Pizzas We Have Known and Loved
As a slow traveler you can simply…. stop and smell the pizza!
Pizza da Felice – specializing in chickpea crusts
The perfect prosciutto pizza
A Few of the Amazing Meals
The Gli Orti di Vialisa is a renowned sidewalk café and has been a staple of Lucca for over three generations…
Polpette di nonna bianco (traditional fried meat balls)
Sformatino di verdue con salsa di fegatini (vegetables pudding/chicken liver sauce)
Lunch at Ristorante Giglio
Tortino ai funghi in crosta su vellutato di cecci
(ricotta cheese and mushrooms in a pastry crust with chickpea sauce)
Polpo croccante con sedano e olive nere (grilled octopus with celery and black olives)
Risotto zafferano e cozze (saffron risotto with mussels)
Maccheroni lucchesi ai funghi porcini (squares of fresh pasta with porcini mushrooms)
Lucca’s Favorite Native Son - Giacomo Puccini
Giacomo Antonio Domenico Michele Secondo Maria Puccini was born in Lucca on December 22, 1858 into a very well-established musical dynasty dating back to his great-great grandfather.
He grew up in Lucca and developed into what has been noted to be “the greatest composer of Italian opera after Verdi”… and that is saying a lot!
His birth home has been restored and turned into a small museum, but more importantly, his musical legacy is presented throughout the area in venues ranging from the annual Summer Opera Festival to daily recital concerts held in various locations in the city.
We were fortunate to enjoy an intimate recital of Madame Butterfly in the Church of San Giovanni, which was also the church where he was baptized. The setting was stunning and the acoustics were perfect.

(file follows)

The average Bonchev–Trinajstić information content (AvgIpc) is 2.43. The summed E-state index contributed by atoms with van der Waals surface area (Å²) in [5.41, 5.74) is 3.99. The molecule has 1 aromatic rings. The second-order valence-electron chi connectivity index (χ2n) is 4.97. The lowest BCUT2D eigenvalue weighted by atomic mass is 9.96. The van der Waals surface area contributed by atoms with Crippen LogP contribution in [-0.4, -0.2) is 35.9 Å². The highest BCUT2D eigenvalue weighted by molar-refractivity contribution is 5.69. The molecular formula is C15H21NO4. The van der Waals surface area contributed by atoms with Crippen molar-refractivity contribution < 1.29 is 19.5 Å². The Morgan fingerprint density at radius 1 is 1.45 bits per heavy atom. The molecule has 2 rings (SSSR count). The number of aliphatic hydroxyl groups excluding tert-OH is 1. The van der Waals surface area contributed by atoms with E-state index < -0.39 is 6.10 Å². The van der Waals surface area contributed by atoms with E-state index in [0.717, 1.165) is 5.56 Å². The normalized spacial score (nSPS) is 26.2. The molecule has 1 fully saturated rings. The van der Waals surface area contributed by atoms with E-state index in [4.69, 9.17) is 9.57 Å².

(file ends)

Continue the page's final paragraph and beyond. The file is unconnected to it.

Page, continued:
The performances are varied from day to day and best of all the tickets are reasonably priced and readily available.
The Cathedral of Saint Martin
The legend goes something like this… in the 14th century, the powers that be held a “contest” among a group of well-known artists, tasking each of them to sculpt a support pillar for this Romanesque cathedral with its elaborate marble exterior.
When they were finished, no winner was declared and no one was even paid for their efforts…and the powers that be got away with it, too.
Cathedral façade (note the different pillar designs)
Breathtakingly beautiful workmanship
The cathedral also contains the most precious relic in Lucca…Volto Santo di Lucca is a wood crucifix with the image of Christ and was carved by Nicodemus, a disciple of Christ.
Volto Santo di Lucca (Holy Face of Lucca)
The medieval walled city of Lucca can be seen in one quick day but the essence and warmth of Lucca requires the investment of days rather than hours. Think of it like consuming a special meal or a good bottle of wine… savoring rather than gulping makes the difference between a memory and a digital image.
After all, what is the hurry… be inspired.
© 2016 Inspired Travel Itineraries with Bob and Janice Kollar
© 2016 Picture Credits Bob & Janice Kollar, tourisminitaly.info, armchairtravelogue, tripomatic.com, lucca-italy.org